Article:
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The Singularity Debate: The Expanding Universe

By Aaitijhya Goswami

Looking up to the night sky and the dark blanket strewn with small celestial sparkles often fills our inquisitive minds with awe and joy. Often as kids, we looked through these wonderful views and wished that things remain this way for eternity. Well, they will remain this way for a few generations, but the debate about the expanding universe and the celestial bodies drifting away has been going on for years. There was a time when the stubborn illusion of the universe being in a steady constant state was very prevalent among astronomers and physicists, with modifications being done even to equations to satisfy that, so here’s a walkthrough of how the ideas and theories unfolded.

Our sun and the nearby stars are all part of a vast collection of stars called the Milky Way galaxy. For a long time it was thought that this was the whole universe. It was only in 1924 that the American astronomer Edwin Hubble demonstrated that ours was not the only galaxy. There were, in fact, many others, with vast tracks of empty space between them. In order to prove this, he needed to determine the distances to these other galaxies. We can determine the distance of nearby stars by observing how they change position as the Earth goes around the sun. But other galaxies are so far away that, unlike nearby stars, they really do appear fixed. Hubble was forced, therefore, to use indirect methods to measure the distances.

Now the apparent brightness of a star depends on two factors—luminosity and how far it is from us. For nearby stars, we can measure both their apparent brightness and their distance, so we can work out their luminosity. Conversely, if we knew the luminosity of stars in other galaxies, we could work out their distance by measuring their apparent brightness. Hubble argued that there were certain types of stars that always had the same luminosity when they were near enough for us to measure. If, therefore, we found such stars in another galaxy, we could assume that they had the same luminosity. Thus, we could calculate the distance to that galaxy. If we could do this for a number of stars in the same galaxy, and our calculations always gave the same distance, we could be fairly confident of our estimate. In this way, Edwin Hubble worked out the distances to nine different galaxies.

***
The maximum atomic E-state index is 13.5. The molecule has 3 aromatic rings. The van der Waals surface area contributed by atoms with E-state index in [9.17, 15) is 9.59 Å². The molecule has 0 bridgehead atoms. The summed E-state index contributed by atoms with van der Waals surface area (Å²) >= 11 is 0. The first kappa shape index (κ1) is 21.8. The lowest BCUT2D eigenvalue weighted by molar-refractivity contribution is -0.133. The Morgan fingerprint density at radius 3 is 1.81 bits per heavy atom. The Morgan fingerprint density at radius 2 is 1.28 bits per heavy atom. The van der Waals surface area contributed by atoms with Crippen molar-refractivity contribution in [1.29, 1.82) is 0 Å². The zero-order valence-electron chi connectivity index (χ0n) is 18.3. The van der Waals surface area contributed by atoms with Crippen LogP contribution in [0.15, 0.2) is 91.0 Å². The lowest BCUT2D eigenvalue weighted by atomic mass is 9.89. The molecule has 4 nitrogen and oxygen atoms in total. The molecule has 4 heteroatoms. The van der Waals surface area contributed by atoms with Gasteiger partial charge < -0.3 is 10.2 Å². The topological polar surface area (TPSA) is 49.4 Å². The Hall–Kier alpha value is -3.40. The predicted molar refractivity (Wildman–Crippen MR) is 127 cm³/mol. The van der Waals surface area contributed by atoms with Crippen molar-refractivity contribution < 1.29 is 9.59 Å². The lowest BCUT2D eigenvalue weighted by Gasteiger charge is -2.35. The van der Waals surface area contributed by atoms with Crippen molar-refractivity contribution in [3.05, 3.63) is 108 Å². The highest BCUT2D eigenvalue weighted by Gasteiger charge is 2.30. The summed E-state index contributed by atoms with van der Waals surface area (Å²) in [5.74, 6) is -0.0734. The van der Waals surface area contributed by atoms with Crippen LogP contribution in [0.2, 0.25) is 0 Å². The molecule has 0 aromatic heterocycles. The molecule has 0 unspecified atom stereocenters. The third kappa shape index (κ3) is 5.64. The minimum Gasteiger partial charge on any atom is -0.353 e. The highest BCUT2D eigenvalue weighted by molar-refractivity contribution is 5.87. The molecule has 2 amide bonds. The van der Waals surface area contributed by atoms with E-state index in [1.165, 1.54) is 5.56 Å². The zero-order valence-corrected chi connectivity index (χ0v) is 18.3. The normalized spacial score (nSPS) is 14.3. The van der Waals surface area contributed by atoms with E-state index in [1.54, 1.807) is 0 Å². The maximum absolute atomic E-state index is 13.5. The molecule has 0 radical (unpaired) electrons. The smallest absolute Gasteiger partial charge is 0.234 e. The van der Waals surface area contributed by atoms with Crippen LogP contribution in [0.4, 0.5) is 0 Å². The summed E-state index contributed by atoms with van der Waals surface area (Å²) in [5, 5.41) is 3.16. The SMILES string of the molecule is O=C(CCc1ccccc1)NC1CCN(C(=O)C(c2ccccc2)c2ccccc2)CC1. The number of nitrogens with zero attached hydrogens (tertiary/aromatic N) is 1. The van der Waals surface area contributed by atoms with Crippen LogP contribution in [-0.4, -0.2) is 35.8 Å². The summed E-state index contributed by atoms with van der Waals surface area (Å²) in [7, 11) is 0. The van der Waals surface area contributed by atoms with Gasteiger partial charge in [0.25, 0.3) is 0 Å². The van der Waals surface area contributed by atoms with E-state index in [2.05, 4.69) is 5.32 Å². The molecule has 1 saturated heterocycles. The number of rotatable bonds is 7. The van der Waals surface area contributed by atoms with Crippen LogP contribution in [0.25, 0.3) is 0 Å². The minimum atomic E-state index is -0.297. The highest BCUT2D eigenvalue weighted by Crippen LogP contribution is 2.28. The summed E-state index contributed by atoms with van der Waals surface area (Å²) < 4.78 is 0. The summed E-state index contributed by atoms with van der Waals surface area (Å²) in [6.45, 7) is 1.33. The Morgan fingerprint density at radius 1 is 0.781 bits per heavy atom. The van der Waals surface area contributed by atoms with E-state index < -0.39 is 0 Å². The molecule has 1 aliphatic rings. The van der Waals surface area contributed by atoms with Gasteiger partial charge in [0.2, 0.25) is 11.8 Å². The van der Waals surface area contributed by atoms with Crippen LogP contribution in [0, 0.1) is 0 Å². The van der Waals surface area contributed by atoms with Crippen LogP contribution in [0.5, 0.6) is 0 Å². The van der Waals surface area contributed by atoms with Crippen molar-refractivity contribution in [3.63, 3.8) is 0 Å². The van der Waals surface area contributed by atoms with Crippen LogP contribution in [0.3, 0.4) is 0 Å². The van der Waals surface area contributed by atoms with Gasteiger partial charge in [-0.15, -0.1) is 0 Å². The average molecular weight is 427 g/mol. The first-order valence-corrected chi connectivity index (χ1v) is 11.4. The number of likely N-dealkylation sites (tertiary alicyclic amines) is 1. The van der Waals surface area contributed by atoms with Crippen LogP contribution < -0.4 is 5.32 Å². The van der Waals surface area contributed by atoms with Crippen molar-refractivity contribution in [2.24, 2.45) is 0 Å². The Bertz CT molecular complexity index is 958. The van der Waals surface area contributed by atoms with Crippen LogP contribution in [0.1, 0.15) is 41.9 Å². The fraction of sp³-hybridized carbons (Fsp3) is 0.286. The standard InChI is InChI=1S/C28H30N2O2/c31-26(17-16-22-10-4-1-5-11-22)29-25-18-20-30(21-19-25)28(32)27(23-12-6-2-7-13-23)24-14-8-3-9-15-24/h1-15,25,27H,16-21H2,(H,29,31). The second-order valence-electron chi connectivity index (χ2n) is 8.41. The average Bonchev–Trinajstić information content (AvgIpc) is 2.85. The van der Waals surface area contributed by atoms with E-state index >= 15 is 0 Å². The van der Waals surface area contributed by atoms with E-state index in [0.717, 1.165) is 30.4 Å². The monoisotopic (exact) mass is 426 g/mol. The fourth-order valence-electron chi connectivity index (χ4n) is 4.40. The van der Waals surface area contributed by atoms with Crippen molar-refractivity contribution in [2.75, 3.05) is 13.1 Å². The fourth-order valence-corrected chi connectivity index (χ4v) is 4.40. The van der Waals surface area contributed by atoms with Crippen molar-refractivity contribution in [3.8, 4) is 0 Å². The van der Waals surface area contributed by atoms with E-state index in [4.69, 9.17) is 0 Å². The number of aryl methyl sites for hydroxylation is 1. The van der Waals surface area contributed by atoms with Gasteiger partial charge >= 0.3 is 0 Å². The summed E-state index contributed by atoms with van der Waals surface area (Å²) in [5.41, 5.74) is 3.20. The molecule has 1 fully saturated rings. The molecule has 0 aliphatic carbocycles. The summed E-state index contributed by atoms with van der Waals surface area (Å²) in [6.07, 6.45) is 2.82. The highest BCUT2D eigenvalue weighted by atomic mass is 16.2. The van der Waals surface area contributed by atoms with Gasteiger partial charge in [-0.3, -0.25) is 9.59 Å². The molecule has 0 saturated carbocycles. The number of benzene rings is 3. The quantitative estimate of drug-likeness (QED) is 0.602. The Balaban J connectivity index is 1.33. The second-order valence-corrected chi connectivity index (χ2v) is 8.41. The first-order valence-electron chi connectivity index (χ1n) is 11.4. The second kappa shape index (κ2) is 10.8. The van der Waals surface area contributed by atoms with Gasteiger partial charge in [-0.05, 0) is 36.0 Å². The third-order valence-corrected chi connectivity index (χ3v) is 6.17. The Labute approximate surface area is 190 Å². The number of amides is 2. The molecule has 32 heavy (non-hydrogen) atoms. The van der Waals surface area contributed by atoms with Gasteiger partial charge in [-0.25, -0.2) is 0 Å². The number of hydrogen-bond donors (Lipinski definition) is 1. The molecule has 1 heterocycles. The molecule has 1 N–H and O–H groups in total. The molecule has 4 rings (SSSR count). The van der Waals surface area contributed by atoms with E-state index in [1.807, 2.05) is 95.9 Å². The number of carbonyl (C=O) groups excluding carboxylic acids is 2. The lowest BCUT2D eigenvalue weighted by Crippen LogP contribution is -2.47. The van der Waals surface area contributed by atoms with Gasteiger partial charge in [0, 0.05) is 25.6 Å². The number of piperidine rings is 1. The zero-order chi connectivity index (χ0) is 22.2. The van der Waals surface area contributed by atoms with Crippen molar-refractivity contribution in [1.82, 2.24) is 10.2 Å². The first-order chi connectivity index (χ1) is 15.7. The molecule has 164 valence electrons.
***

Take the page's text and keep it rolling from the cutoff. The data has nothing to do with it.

We now know that our galaxy is only one of some hundred thousand million that can be seen using modern telescopes, each galaxy itself containing some hundred thousand million stars. We live in a galaxy that is about one hundred thousand light-years across and is slowly rotating; the stars in its spiral arms orbit around its center about once every hundred million years. Our sun is just an ordinary, average-sized, yellow star, near the outer edge of one of the spiral arms. We have certainly come a long way since Aristotle and Ptolemy, when we thought that the Earth was the center of the universe.

Stars are so far away that they appear to us to be just pinpoints of light. We cannot determine their size or shape. So how can we tell different types of stars apart? For the vast majority of stars, there is only one correct characteristic feature that we can observe—the color of their light. Newton discovered that if light from the sun passes through a prism, it breaks up into its component colors—its spectrum—like in a rainbow. By focusing a telescope on an individual star or galaxy, one can similarly observe the spectrum of the light from that star or galaxy. Different stars have different spectra, but the relative brightness of the different colors is always exactly what one would expect to find in the light emitted by an object that is glowing red hot. This means that we can tell a star's temperature from the spectrum of its light.